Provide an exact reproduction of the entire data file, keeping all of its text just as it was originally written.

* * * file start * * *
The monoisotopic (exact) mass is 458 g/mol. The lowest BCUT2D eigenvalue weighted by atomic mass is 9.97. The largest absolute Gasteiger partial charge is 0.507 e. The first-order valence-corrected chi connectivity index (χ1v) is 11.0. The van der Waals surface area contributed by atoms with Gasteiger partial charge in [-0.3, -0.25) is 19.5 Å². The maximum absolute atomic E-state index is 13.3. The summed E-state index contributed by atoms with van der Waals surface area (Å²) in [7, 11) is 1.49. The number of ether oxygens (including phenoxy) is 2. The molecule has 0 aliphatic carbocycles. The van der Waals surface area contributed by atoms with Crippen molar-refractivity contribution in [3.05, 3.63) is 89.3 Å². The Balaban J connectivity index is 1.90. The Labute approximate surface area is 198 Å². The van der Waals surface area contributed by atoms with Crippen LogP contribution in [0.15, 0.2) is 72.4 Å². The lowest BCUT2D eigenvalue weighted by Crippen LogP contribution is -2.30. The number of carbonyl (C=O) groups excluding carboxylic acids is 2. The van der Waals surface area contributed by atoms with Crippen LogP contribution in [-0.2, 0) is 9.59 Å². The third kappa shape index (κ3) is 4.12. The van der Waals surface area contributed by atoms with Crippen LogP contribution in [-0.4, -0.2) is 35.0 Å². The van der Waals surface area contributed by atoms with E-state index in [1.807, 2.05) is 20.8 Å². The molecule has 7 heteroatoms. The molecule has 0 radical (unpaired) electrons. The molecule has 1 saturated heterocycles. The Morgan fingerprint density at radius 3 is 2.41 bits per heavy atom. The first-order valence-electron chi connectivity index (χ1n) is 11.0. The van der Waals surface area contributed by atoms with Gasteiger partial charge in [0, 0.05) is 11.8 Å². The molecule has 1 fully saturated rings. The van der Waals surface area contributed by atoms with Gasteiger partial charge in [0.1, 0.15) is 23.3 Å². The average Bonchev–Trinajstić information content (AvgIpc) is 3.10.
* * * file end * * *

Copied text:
The monoisotopic (exact) mass is 458 g/mol. The lowest BCUT2D eigenvalue weighted by atomic mass is 9.97. The largest absolute Gasteiger partial charge is 0.507 e. The first-order valence-corrected chi connectivity index (χ1v) is 11.0. The van der Waals surface area contributed by atoms with Gasteiger partial charge in [-0.3, -0.25) is 19.5 Å². The maximum absolute atomic E-state index is 13.3. The summed E-state index contributed by atoms with van der Waals surface area (Å²) in [7, 11) is 1.49. The number of ether oxygens (including phenoxy) is 2. The molecule has 0 aliphatic carbocycles. The van der Waals surface area contributed by atoms with Crippen molar-refractivity contribution in [3.05, 3.63) is 89.3 Å². The Balaban J connectivity index is 1.90. The Labute approximate surface area is 198 Å². The van der Waals surface area contributed by atoms with Crippen LogP contribution in [0.15, 0.2) is 72.4 Å². The lowest BCUT2D eigenvalue weighted by Crippen LogP contribution is -2.30. The number of carbonyl (C=O) groups excluding carboxylic acids is 2. The van der Waals surface area contributed by atoms with Crippen LogP contribution in [-0.2, 0) is 9.59 Å². The third kappa shape index (κ3) is 4.12. The van der Waals surface area contributed by atoms with Crippen LogP contribution in [-0.4, -0.2) is 35.0 Å². The van der Waals surface area contributed by atoms with E-state index in [1.807, 2.05) is 20.8 Å². The molecule has 7 heteroatoms. The molecule has 0 radical (unpaired) electrons. The molecule has 1 saturated heterocycles. The Morgan fingerprint density at radius 3 is 2.41 bits per heavy atom. The first-order valence-electron chi connectivity index (χ1n) is 11.0. The van der Waals surface area contributed by atoms with Gasteiger partial charge in [0, 0.05) is 11.8 Å². The molecule has 1 fully saturated rings. The van der Waals surface area contributed by atoms with Gasteiger partial charge in [0.1, 0.15) is 23.3 Å². The average Bonchev–Trinajstić information content (AvgIpc) is 3.10.